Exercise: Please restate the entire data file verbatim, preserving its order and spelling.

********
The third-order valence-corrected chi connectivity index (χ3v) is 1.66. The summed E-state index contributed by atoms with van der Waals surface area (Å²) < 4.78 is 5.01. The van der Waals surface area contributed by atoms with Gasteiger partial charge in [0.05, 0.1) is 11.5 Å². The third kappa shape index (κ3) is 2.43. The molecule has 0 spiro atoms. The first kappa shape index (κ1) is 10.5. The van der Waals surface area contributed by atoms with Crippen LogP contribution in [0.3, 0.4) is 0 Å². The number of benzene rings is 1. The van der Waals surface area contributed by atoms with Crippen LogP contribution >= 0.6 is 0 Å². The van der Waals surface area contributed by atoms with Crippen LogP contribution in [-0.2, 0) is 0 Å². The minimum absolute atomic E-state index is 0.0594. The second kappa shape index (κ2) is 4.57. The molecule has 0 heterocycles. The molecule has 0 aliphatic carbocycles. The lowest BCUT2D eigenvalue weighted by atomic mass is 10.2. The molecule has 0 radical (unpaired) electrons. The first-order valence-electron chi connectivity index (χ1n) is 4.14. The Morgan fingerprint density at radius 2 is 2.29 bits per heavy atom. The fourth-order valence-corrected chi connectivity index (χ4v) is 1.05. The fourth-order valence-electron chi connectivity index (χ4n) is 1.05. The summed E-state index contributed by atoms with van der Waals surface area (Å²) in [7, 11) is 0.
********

The third-order valence-corrected chi connectivity index (χ3v) is 1.66. The summed E-state index contributed by atoms with van der Waals surface area (Å²) < 4.78 is 5.01. The van der Waals surface area contributed by atoms with Gasteiger partial charge in [0.05, 0.1) is 11.5 Å². The third kappa shape index (κ3) is 2.43. The molecule has 0 spiro atoms. The first kappa shape index (κ1) is 10.5. The van der Waals surface area contributed by atoms with Crippen LogP contribution in [0.3, 0.4) is 0 Å². The number of benzene rings is 1. The van der Waals surface area contributed by atoms with Crippen LogP contribution >= 0.6 is 0 Å². The van der Waals surface area contributed by atoms with Crippen LogP contribution in [-0.2, 0) is 0 Å². The minimum absolute atomic E-state index is 0.0594. The second kappa shape index (κ2) is 4.57. The molecule has 0 heterocycles. The molecule has 0 aliphatic carbocycles. The lowest BCUT2D eigenvalue weighted by atomic mass is 10.2. The molecule has 0 radical (unpaired) electrons. The first-order valence-electron chi connectivity index (χ1n) is 4.14. The Morgan fingerprint density at radius 2 is 2.29 bits per heavy atom. The fourth-order valence-corrected chi connectivity index (χ4v) is 1.05. The fourth-order valence-electron chi connectivity index (χ4n) is 1.05. The summed E-state index contributed by atoms with van der Waals surface area (Å²) in [7, 11) is 0.